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[Not that I would’ve minded that option. They were obviously grooming me early anyway. :)]

Regardless, I worried. I wondered. I let fear overtake my dreams.

Mom would sit on the bed and tell me they had no plans of ever going anywhere. She’d tell me she was healthy; she’d remind me of how strong Dad was and that if he could lift me and throw me above his head, he was certainly strong enough to conquer just about anything else that came his way. I figured that made sense.

Besides, she was my mom. I trusted her. That’s really all it took.

When I got sick in my 20s, that fear crept back in. Not of losing my parents this time, but of losing my life. I wasn’t afraid that I would die, but that I would get to a point where I wouldn’t really be living anymore…

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Click the following link (in)courage – You Can’t Fix What Isn’t Broken to read the rest of the story…

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Edited to add complete post:

I used to be afraid.

When I was little, I had such a fear of something happening to my parents… I would wake up from dreams of them dying or disappearing… not being able to fathom how life could exist without them. What would I do? Where would I go? My godmother was a Presentation Sister, so I wondered if I would go live with her at the Mother House with all of the nuns if something happened to my parents.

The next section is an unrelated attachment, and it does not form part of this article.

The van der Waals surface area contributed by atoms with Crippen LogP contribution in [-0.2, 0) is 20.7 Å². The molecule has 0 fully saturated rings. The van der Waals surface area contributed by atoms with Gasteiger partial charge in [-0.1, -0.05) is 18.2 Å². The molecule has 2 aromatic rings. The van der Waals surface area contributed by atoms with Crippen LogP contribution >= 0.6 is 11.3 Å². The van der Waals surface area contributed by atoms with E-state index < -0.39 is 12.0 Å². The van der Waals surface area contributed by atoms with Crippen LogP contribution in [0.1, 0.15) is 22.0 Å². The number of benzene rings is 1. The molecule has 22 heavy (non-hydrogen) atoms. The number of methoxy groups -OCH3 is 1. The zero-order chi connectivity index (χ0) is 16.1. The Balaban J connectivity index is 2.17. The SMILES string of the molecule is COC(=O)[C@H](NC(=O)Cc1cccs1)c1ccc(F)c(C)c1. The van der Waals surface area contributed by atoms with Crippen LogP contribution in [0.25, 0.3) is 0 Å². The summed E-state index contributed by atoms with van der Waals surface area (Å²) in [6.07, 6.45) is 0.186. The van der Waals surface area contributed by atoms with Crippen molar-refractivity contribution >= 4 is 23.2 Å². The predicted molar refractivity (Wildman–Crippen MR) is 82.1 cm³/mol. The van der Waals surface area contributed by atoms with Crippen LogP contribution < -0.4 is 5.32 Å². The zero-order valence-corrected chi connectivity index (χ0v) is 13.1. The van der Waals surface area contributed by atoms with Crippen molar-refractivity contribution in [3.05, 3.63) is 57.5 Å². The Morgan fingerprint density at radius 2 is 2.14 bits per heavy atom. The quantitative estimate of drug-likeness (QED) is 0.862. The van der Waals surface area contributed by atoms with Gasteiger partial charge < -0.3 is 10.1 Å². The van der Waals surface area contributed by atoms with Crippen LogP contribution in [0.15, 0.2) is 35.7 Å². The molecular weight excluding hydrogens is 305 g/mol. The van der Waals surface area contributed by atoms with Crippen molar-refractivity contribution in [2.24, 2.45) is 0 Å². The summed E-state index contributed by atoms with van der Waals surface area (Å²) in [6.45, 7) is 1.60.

mt loretto_0004

[Not that I would’ve minded that option. They were obviously grooming me early anyway. :)]

Regardless, I worried. I wondered. I let fear overtake my dreams.

Mom would sit on the bed and tell me they had no plans of ever going anywhere. She’d tell me she was healthy; she’d remind me of how strong Dad was and that if he could lift me and throw me above his head, he was certainly strong enough to conquer just about anything else that came his way. I figured that made sense.

Besides, she was my mom. I trusted her. That’s really all it took.

When I got sick in my 20s, that fear crept back in. Not of losing my parents this time, but of losing my life. I wasn’t afraid that I would die, but that I would get to a point where I wouldn’t really be living anymore.

I knew how hard it was to cope with the pain and the changes this disease was bringing into my life already, and each time I would do a little research… trying to be informed and ready for whatever lay ahead… I would read about how much more could happen to me.

The progression of Ankylosing Spondylitis is different for everyone. Not everyone becomes disabled, not everyone has all of their systems affected, not everyone becomes like I am today. But I knew it could happen because I had read the stories.

I was, once again, afraid.